[0060] FIG. 4 shows an example of numerical data obtained by analyzing an electrophoresis image. In FIG. 4, {1, 2500, 1.37} indicates that the primer number is 1 (P1), the band position is 2500, and the band intensity is 1.37. Similarly, {1, 4000, 0.18} indicates that the primer number is 1 (P1), the band position is 4000, and the band intensity is 0.18, while {3, 1500, 0.98} indicates that the primer number is 3 (P3), the band position is 1500, and the band intensity is 0.98. In this manner, by forming sets of {primer number, band position, band intensity}, the bands for all primers can be converted into numerical values. The obtained numerical data can further be binarized.

[0061] After the electrophoresis image is numerically converted through the processes as described above, the numerical data is transmitted from the computer 12 (or computer 14) to the server computer 16 (step S105). At the server computer 16, the database 16a is searched according to the received numerical data, and a microbe corresponding to the received electrophoresis data is extracted.

[0062] FIG. 6 schematically shows a structure of data to be stored in the database 16a. The database is divided according to individual microbe (for example, E. coli, B. subtilis, S. aureus, etc.) and stores numerical data for the electrophoresis data of each microbe. The numerical data shown in FIG. 6 is obtained by amplifying DNA fragments using the basic primer set. It is preferable that, for each of the primer sets, numerical data is stored. It is possible to extract the corresponding microbe at the server computer 16 by executing correlation calculation between the numerical data transmitted from the computer 12 (or computer 14) and the numerical data for the microbes and finding the microbe which has the highest correlation value. As a method for extraction, in addition to extracting only the one microbe having the highest correlation value, it is also possible to extract all of the microbes which have a correlation value greater than or equal to a threshold value. The server computer 16 returns the extraction results to the computer 12 (or computer 14).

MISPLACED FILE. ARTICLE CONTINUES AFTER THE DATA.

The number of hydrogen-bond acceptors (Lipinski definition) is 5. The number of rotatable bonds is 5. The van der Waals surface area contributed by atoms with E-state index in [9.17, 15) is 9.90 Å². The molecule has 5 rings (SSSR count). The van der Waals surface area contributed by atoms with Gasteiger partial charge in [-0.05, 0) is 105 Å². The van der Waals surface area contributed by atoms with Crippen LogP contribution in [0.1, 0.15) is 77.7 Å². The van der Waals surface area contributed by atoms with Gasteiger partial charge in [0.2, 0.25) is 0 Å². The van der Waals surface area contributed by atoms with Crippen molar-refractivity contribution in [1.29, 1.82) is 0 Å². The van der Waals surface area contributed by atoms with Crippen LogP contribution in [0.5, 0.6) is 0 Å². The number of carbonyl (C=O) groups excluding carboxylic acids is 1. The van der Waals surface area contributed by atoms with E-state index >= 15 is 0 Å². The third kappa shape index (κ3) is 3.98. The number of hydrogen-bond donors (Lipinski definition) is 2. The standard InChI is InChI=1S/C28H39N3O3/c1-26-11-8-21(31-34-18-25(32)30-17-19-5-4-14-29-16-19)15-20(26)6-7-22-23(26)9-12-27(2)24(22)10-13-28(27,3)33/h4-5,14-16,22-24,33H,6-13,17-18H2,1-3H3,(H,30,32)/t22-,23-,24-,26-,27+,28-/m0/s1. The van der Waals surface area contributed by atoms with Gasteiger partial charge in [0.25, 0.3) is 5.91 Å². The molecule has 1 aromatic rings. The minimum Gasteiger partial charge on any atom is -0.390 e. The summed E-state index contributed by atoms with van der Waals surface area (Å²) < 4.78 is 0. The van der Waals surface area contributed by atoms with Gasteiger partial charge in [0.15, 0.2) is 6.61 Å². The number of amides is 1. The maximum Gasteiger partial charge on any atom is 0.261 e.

[0063] The computer 12 (or computer 14) receives the data transmitted from the server computer 16 (step S106) and generates output to a display, a printer, or other output device. By checking this results, the user can quickly recognize which microbes maybe present in the sample.

[0064] It is also possible that, instead of converting the electrophoresis image into numerical data at step S104, the electrophoresis image may be converted into predetermined data through other methods.